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Korean floor (hot air radiant)

hello...I recently purchased a small brick house in Kalamazoo, Mich. that has a very unique heating system and am hoping for some help (I was referred here from hvactalk)

1000sqft home built in 1945. Dual pane fixed glass windows along the south side of the house with the north, east and west mostly brick. Early passive solar design.

The heating was designed as a radiant heat system utilizing hot air circulating in the hollow terracotta floor tiles through the whole house. I've heard this called a "Korean" floor. Not used anymore as Far as I can tell. Maybe a bad idea from the get go. Regardless, it's what I have and what I am wanting to make operational again.

There are 3 return air ducts under this tile that dump into a cement "pit" that has a blower (1800cfm) to circulate air across a heating source.


At some point the original system was converted to a forced air type system utilizing a conventional furnace and creating floor registers by breaking through the floor to allow the heat to escape.

I want to convert back to the original system and this is where my questions come in.

I have had a heating company design and quote a system but I'm feeling like maybe there is a better solution than what they came up with, another company will be out Monday to offer their take on it.

The quote I have in hand calls for a Navien ncb240e tankless to supply dhw and hot water for a heat exchanger to be installed in the ductwork to heat the floor air before it is circulated.

I'm a litttle concerned with the tankless system short cycling due to the amount of temp drop of the returning water not being large enough. The company says that it will modulate down and will not be a problem. Also not so sure about the Navien unit itself...not so good reviews here and there around the web.

Any thought on what to use here? Maybe too vague in my description? I'll add a print if I can...














Comments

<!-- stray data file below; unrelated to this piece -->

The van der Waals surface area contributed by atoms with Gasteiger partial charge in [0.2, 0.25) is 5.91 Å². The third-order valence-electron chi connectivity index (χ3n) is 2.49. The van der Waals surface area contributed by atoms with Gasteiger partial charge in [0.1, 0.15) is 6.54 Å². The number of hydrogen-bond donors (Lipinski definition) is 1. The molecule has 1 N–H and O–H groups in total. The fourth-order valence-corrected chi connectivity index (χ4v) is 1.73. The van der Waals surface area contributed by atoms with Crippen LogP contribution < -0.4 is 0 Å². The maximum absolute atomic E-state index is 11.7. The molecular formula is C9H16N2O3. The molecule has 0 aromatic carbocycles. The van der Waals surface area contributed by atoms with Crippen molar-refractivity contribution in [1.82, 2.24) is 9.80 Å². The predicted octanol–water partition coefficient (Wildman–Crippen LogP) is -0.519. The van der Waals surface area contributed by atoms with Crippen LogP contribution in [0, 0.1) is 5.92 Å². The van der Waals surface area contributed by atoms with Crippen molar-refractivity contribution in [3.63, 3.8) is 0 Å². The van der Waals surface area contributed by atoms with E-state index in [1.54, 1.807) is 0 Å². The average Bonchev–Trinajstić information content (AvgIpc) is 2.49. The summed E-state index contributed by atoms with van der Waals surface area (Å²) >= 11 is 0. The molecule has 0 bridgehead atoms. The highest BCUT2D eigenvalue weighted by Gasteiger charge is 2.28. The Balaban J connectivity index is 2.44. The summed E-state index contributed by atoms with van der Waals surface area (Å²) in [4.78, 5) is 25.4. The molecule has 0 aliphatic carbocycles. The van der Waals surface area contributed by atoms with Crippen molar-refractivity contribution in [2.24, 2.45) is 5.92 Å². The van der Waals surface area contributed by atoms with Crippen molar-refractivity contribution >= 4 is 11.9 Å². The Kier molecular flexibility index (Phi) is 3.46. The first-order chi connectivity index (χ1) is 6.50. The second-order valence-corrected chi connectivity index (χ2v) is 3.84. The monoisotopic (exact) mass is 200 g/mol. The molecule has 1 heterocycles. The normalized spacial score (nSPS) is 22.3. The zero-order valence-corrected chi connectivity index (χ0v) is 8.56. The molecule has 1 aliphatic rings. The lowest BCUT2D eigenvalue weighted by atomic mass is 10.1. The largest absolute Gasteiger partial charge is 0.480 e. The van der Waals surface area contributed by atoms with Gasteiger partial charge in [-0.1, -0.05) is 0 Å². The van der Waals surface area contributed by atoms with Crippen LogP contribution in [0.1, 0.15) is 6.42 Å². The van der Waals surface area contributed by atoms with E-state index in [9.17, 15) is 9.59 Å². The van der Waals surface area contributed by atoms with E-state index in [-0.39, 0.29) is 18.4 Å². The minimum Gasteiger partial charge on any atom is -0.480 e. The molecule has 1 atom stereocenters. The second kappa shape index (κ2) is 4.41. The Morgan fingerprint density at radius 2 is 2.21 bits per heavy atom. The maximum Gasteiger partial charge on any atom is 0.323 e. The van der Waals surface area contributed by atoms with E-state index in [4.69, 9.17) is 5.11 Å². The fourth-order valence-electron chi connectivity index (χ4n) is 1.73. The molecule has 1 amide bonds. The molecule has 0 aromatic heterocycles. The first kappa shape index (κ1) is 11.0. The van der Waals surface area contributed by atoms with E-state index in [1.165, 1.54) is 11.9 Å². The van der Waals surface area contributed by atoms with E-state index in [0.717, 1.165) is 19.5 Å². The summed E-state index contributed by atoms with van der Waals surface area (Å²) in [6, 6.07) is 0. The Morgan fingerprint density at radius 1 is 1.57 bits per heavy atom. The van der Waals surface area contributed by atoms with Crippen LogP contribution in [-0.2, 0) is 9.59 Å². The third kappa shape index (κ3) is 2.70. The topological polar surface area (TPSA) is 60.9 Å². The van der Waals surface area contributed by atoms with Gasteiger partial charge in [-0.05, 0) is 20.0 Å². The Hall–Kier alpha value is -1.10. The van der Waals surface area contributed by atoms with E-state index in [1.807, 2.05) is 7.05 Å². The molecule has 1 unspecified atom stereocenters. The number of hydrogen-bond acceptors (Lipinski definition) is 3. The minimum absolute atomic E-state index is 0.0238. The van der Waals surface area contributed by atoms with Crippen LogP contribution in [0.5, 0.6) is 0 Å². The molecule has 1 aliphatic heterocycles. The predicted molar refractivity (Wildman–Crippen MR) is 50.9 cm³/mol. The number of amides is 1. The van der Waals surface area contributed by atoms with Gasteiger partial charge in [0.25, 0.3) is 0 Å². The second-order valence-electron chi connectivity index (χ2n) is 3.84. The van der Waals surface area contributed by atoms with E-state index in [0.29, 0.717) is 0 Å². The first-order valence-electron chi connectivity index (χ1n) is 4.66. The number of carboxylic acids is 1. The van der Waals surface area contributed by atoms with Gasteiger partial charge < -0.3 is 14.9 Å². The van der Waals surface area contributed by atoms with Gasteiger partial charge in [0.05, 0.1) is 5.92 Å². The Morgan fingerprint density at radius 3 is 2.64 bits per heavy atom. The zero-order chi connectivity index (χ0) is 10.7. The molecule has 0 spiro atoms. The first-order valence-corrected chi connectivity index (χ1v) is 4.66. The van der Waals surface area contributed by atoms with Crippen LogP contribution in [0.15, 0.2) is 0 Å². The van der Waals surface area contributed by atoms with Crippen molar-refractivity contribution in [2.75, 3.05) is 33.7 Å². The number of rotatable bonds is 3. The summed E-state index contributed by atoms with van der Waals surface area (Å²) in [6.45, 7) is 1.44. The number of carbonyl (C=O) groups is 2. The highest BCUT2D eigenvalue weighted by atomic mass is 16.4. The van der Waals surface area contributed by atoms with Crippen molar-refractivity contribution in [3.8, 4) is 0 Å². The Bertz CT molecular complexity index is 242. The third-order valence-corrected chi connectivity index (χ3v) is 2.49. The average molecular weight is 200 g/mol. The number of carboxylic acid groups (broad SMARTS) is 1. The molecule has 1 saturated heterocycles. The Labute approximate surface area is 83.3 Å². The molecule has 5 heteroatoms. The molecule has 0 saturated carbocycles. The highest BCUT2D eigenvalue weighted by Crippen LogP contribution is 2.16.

• j a_2
    j a_2 Member Posts: 1,796
    Korea used ondel heat under the floor of the hooches it was a charcoal cylinder shaped bricket..and it heated the torazo floor nicely....but many GIs got carbon monoxide poisoning back in the late 60s and early 70s from sleeping in the huts ..they used a big set of thongs to change it out....man was it cold over there....the heat traveled with the smoke. You do not have a true ondel heat system. But maybe an offspring of it
    ..I love radiant heat...more than steam. Google ondel heat....very interesting
  • BobC
    BobC Member Posts: 5,228
    I've slept in ondel heated huts on a mountain pass at the 3,200 ft level. It was -30 outside but that nice warm floor kept you cozy. Like JA said it had to be done right or people died.

    Was this designed to be heated with some kind of a furnace or was it meant to heat with combustion byproducts - burning wood or charcoal? I would be very leery if it's designed to use combustion byproducts because the chance of CO poisoning is very possible.

    Bob.
    Smith G8-3 with EZ Gas @ 90,000 BTU, Single pipe steam
    Vaporstat with a 12oz cut-out and 4oz cut-in
    3PSI gauge
  • classicform
    classicform Member Posts: 13
    Bob, it was designed for a furnace of some type. I don't know what was there originally. Assuming oil due to the year built.
    Dan Foley
  • Zman
    Zman Member Posts: 6,983
    edited September 2017
    Your project sounds super interesting.

    Your concerns about a short cycling boiler are quite valid. I would be very surprised if the home has a heat loss of more than 25,000 Btu/hr on the design day. With a max turndown of 18k that boiler will short cycle most of the time.

    You also want to be sure your water to air heat exchanger is oversized in order perform well with the low return water temps needed for maximum efficiency in a condensing boiler.

    What are your domestic water needs?
    You could do a small condensing boiler with an indirect.
    "If you can't explain it simply, you don't understand it well enough"
    Albert Einstein
    DZoro
  • j a_2
    j a_2 Member Posts: 1,796
    BobC said:

    I've slept in ondel heated huts on a mountain pass at the 3,200 ft level. It was -30 outside but that nice warm floor kept you cozy. Like JA said it had to be done right or people died.

    Was this designed to be heated with some kind of a furnace or was it meant to heat with combustion byproducts - burning wood or charcoal? I would be very leery if it's designed to use combustion byproducts because the chance of CO poisoning is very possible.

    Bob.